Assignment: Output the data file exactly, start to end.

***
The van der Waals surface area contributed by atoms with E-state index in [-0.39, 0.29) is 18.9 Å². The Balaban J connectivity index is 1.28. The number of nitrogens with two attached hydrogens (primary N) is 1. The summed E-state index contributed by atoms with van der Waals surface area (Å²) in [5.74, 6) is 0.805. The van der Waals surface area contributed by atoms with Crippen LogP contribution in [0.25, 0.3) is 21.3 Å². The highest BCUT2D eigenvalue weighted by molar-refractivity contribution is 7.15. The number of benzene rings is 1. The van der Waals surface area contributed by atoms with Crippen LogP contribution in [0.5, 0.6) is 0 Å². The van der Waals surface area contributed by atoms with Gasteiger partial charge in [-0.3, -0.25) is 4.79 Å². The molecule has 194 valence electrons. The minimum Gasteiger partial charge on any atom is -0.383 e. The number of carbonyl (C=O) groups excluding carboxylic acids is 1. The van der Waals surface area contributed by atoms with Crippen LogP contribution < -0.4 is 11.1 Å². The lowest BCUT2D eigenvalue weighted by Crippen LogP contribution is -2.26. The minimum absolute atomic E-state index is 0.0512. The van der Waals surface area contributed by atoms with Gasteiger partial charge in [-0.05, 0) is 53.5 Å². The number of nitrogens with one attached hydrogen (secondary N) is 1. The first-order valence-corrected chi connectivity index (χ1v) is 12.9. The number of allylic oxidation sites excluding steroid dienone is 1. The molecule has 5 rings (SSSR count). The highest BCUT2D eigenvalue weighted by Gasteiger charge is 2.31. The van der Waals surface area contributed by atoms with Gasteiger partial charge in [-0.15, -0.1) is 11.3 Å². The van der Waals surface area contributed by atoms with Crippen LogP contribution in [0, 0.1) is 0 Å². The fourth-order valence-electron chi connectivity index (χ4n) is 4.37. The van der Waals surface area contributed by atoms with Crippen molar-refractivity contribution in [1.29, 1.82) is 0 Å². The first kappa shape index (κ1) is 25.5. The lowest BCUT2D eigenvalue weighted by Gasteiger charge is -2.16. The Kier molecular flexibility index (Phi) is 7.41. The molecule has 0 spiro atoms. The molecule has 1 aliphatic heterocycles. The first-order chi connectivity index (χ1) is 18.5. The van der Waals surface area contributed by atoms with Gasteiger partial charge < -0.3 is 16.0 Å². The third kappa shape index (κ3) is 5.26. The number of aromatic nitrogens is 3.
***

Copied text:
The van der Waals surface area contributed by atoms with E-state index in [-0.39, 0.29) is 18.9 Å². The Balaban J connectivity index is 1.28. The number of nitrogens with two attached hydrogens (primary N) is 1. The summed E-state index contributed by atoms with van der Waals surface area (Å²) in [5.74, 6) is 0.805. The van der Waals surface area contributed by atoms with Crippen LogP contribution in [0.25, 0.3) is 21.3 Å². The highest BCUT2D eigenvalue weighted by molar-refractivity contribution is 7.15. The number of benzene rings is 1. The van der Waals surface area contributed by atoms with Crippen LogP contribution in [0.5, 0.6) is 0 Å². The van der Waals surface area contributed by atoms with Gasteiger partial charge in [-0.3, -0.25) is 4.79 Å². The molecule has 194 valence electrons. The minimum Gasteiger partial charge on any atom is -0.383 e. The number of carbonyl (C=O) groups excluding carboxylic acids is 1. The van der Waals surface area contributed by atoms with Crippen LogP contribution < -0.4 is 11.1 Å². The lowest BCUT2D eigenvalue weighted by Crippen LogP contribution is -2.26. The minimum absolute atomic E-state index is 0.0512. The van der Waals surface area contributed by atoms with Gasteiger partial charge in [-0.05, 0) is 53.5 Å². The number of nitrogens with one attached hydrogen (secondary N) is 1. The first-order valence-corrected chi connectivity index (χ1v) is 12.9. The number of allylic oxidation sites excluding steroid dienone is 1. The molecule has 5 rings (SSSR count). The highest BCUT2D eigenvalue weighted by Gasteiger charge is 2.31. The van der Waals surface area contributed by atoms with Gasteiger partial charge in [-0.15, -0.1) is 11.3 Å². The van der Waals surface area contributed by atoms with Crippen LogP contribution in [0, 0.1) is 0 Å². The fourth-order valence-electron chi connectivity index (χ4n) is 4.37. The van der Waals surface area contributed by atoms with Crippen molar-refractivity contribution in [1.29, 1.82) is 0 Å². The first kappa shape index (κ1) is 25.5. The lowest BCUT2D eigenvalue weighted by Gasteiger charge is -2.16. The Kier molecular flexibility index (Phi) is 7.41. The molecule has 0 spiro atoms. The molecule has 1 aliphatic heterocycles. The first-order chi connectivity index (χ1) is 18.5. The van der Waals surface area contributed by atoms with Gasteiger partial charge < -0.3 is 16.0 Å². The third kappa shape index (κ3) is 5.26. The number of aromatic nitrogens is 3.